So here’s a weird thing about VirtualBox that kind of bit me in the ass twice in like a week, so I decided to document it here so I won’t get burned again.
I use VirtualBox to run Ubuntu as my LAMP stack for development. Configuring a proper LAMP stack on Mac is a pain in the ass and never worth the hassle. I used to use MAMP, which was fine, but it doesn’t work with modern versions of openssl, so it doesn’t work with Paypal and shit like that (older version of TLS have been retired).
I do my development on my Mac and then I share the drive where my code resides with the VirtualBox Ubuntu guest. But if you try to setup up share on the Vbox host to be called “Documents,” for example, and you want to mount it on your guest as “Documents,” it will fail. I have no idea way. It may actually be that the share name on the host can’t be the same as the folder you’re sharing. I’m not sure, I didn’t test that.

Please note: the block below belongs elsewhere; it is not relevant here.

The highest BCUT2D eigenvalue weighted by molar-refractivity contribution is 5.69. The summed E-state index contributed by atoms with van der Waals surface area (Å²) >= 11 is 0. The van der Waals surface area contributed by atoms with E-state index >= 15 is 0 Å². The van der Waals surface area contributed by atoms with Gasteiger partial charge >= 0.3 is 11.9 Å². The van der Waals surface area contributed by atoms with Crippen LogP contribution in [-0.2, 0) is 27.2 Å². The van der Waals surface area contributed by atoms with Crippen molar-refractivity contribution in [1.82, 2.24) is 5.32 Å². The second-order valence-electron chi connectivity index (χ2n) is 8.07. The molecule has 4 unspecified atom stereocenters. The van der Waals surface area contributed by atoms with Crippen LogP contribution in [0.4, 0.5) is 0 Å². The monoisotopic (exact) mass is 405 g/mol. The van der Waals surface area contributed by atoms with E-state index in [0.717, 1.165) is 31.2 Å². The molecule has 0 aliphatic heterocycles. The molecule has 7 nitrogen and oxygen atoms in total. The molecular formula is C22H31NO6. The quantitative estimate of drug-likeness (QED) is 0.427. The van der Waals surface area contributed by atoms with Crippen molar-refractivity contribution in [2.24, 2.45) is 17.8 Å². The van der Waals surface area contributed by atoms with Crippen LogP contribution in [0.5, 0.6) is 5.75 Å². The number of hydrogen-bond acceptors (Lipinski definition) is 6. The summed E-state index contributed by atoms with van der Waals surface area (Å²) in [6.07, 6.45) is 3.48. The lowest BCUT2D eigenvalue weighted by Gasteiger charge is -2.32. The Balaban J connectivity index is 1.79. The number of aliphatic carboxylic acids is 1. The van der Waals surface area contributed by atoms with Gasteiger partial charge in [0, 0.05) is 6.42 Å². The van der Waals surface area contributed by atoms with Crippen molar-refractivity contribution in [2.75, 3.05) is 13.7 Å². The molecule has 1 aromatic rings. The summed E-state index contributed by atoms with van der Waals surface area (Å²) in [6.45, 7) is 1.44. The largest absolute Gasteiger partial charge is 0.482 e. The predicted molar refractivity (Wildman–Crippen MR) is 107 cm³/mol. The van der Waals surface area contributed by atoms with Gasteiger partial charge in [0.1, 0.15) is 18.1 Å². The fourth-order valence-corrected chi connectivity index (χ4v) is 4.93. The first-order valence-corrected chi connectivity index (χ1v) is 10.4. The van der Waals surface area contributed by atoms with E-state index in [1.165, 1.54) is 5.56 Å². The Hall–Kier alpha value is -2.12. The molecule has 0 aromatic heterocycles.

So this will not work if the host machine share folder is also named Documents.
sudo mount -t vboxsf -o uid=1000,gid=1000 Documents /media/Documents
You have to name your share something different, like MyDocs, or you get “device not found.”
But this will work.
sudo mount -t vboxsf -o uid=1000,gid=1000 MyDocs /media/Documents
Also note that on the guest, you have to have the Virtual Box guest extensions install to be able to mount vboxsf drives.
And if you want it to mount on boot, you need to put this in fstab.
MyDocs /media/Documents vboxsf rw,uid=1000,gid=1000 0 0
Now you may have an issue with this auto mounting on boot because the share might not be there when Ubuntu needs it to be there on boot.
One option is to add “vboxsf” to you /etc/modules file. That forces the vboxsf stuff to load earlier during boot. That totally worked for me.
The other option, which also worked for me, and seems a bit less hackish, is to add the _netdev options to the fstab line so it looks like this.
MyDocs /media/Documents vboxsf rw,uid=1000,gid=1000,_netdev 0 0
Also don’t check Auto-mount when you create the share on the VirtualBox host, it mounts the drive in /media/sf_MyDocs and it makes it all owned by root.vboxsf. I don’t like that, but it can work for some people. If you mount it yourself in Ubuntu, you have more control.
So there you have it. Now you should be able to mount your shared drive on your VirtualBox Ubuntu guest on boot.
Don’t forget those guest extensions on the guest machine.
sudo apt-get install virtualbox-guest-utils virtualbox-guest-additions-iso